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Finite and Cyclotomic Fields

Finite fields are perfect

Lemma: Let $F$ be a finite field. Then every element of $F$ is a $p^{th}$ power.

Proof: The map $\phi(x)=x^{p}$ is a field homomorphism from $F$ to itself. Since it is injective and $F$ is finite, it is surjective.

Lemma: Every irreducible polynomial over $F$ is separable.

Proof: If $f(x)$ is irreducible and inseparable, then $f’(x)=0$ so $f(x)=g(x^p)$. But then $f(x)=g(x)^p$, contradicting irreducibility.

Existence and uniqueness of finite fields

Proposition: Let $p$ be a prime. Then there is a unique (up to isomorphism) finite field with $p^n$ elements for every $n\ge 1$.

Proof: If $F$ is a finite field of characteristic $p$, it is a finite dimensional vector space over $F_p$ so has $p^{n}$ elements where $n=[F:F_p]$. Consider the splitting field $F$ of the polynomial $x^{p^{n}}-x$ over $F_p$. It is separable since its derivative is $-1$. Thus it has $p^{n}$ distinct roots. Notice that, if $\alpha$ and $\beta$ are roots of this polynomial, so are $\alpha\beta$, $\alpha+\beta$, and $\alpha^{-1}$. Thus the $p^{n}$ roots of the polynomial form a field. Thus $F$ is exactly this set of $p^{n}$ roots. Finally, let $F$ be any finite field of characteristic $p$ with $p^{n}$ elements. The nonzero elements of $F$ satisfy $x^{p^{n}-1}-1=0$ since $F^{*}$ is a finite abelian group with $p^{n}-1$ elements. Therefore (including zero) the elements of $F$ are the roots of $x^{p^{n}}-x$ so $F$ is the splitting field of this polynomial. Since splitting fields are unique, all finite fields of order $p^{n}$ are isomorphic.

We commonly write $F_{p^{d}}$ or $\mathbb{F}_{p^{d}}$ for this unique field with $p^{d}$ elements.

Multiplicative groups of finite fields are cyclic

Suppose $F$ has $p^{n}$ elements. Suppose that $d|(p^{n}-1)$ so $x^{d}-1$ divides $x^{p^{n}-1}-1$. If $F^{\times}$ has an element of order $d$, it generates a cyclic subgroup of order $d$, and the elements of that cyclic subgroup are all roots of $x^{d}-1$. In this case the number of elements of order $d$ is $\phi(d)$. If $\psi(d)$ is the number of elements of order $d$, then we see that $\psi(d)$ is either $\phi(d)$ or zero, and in particular is at most $\phi(d)$.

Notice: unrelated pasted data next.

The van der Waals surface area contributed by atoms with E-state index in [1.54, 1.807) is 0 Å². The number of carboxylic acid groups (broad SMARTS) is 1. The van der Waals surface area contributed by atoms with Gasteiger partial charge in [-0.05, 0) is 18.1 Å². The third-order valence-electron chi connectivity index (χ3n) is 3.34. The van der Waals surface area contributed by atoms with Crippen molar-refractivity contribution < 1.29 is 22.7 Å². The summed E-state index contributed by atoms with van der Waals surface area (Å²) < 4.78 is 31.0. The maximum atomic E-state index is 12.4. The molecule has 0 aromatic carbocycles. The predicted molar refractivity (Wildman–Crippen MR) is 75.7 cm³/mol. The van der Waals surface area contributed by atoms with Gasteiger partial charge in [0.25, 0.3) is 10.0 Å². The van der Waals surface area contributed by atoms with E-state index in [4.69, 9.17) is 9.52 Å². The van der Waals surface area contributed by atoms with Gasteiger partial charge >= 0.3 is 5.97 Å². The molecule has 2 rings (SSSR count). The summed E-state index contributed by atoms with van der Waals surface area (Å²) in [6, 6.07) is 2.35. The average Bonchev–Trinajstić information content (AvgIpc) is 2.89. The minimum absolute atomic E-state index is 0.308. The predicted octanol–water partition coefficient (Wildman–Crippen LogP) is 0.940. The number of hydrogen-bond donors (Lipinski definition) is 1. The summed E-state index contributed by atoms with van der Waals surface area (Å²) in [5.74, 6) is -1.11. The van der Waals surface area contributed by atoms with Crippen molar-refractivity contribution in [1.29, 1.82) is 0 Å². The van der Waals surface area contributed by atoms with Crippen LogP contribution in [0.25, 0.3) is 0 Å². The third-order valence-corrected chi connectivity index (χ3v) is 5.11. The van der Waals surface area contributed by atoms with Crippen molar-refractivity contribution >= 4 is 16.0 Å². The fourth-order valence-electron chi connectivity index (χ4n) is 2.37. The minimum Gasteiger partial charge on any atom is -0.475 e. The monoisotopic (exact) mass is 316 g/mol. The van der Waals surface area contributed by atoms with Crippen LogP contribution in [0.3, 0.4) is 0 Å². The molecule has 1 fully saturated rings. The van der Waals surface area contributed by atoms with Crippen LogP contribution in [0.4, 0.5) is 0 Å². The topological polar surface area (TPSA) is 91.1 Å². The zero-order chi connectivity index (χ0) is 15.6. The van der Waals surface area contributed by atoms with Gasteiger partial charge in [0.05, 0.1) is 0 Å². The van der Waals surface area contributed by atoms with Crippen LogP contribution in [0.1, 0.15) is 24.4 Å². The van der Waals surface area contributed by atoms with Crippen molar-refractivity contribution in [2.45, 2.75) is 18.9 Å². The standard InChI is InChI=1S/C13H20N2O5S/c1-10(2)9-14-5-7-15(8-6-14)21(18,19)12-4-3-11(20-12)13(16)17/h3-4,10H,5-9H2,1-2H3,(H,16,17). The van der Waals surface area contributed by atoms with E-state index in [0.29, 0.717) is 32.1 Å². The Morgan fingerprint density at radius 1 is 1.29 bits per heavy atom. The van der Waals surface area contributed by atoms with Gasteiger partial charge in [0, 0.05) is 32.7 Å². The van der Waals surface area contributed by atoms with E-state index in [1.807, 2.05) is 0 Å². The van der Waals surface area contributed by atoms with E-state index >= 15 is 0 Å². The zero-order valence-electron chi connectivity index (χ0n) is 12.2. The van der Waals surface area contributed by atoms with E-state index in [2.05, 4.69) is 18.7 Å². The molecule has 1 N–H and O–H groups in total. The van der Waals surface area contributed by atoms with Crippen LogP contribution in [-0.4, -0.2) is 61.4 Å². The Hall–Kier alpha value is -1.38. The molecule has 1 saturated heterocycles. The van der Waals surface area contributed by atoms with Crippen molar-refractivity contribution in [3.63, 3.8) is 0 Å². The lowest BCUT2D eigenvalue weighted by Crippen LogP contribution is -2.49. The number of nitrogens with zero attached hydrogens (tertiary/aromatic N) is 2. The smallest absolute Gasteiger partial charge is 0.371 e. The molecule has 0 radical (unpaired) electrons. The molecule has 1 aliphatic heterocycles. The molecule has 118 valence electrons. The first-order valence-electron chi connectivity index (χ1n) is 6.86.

Now by Lagrange’s Theorem

\[p^{n}-1=\sum_{d|(p^{n}-1)} \psi(d).\]

On the other hand, by counting the elements of order $d$ for each divisor of $p^{n}-1$ in a cyclic group of order $p^{n}-1$, we have

\[p^{n}-1=\sum_{d|(p^{n}-1)} \phi(d).\]

We conclude that $\psi(d)=\phi(d)$ for all $d$, so $\phi(p^{n}-1)\ge 1$.

Counting irreducible polynomials mod $p$

How many irreducible polynomials of degree $d$ are there over $F_p$?

Given such a polynomial, you get $d$ elements of the field $F_{p^d}$, all of degree $d$ over $F$.

Conversely, given an element of degree $d$ over $F$ in $F_{p^{d}}$, you get an irreducible polynomial; but there are $d$ elements that give the same polynomial.

So the number of irreducible polynomials is

\[\frac{\|\lbrace x\in F_{p^{d}} : F(x)=F_{p^{d}}\rbrace\|}{d}\]

If $d$ is prime, then an element of $F_{p^{d}}$ is either of degree one or $d$. There are $p$ elements of degree 1, and $p^{d}-p$ of degree $d$. So the number of irreducible polynomials of prime degree $d$ is $(p^{d}-p)/d$.

For example, if $p=2$ and $d=5$, there are $6$ irreducible polynomials of degree $5$. They are irreducible factors of $x^{32}-x$ mod $2$. According to wolfram alpha, they are:

\[\begin{matrix} x^5+x^2+1 & x^5+x^3+1 \\ x^5+x^3+x^2+x+1 & x^5+x^4+x^2+x+1 \\ x^5+x^4+x^3+x+1 & x^5+x^4+x^3+x^2+1\\ \end{matrix}\]

Cyclotomic Polynomials and roots of unity

We let $\mu_n$ denote the complex roots of the polynomial $x^n-1$. These are called the $n^{th}$ roots of unity. If $\zeta\in\mu_n$, then

\[\zeta=e^{2\pi i a/n}\]

for some integer $a$.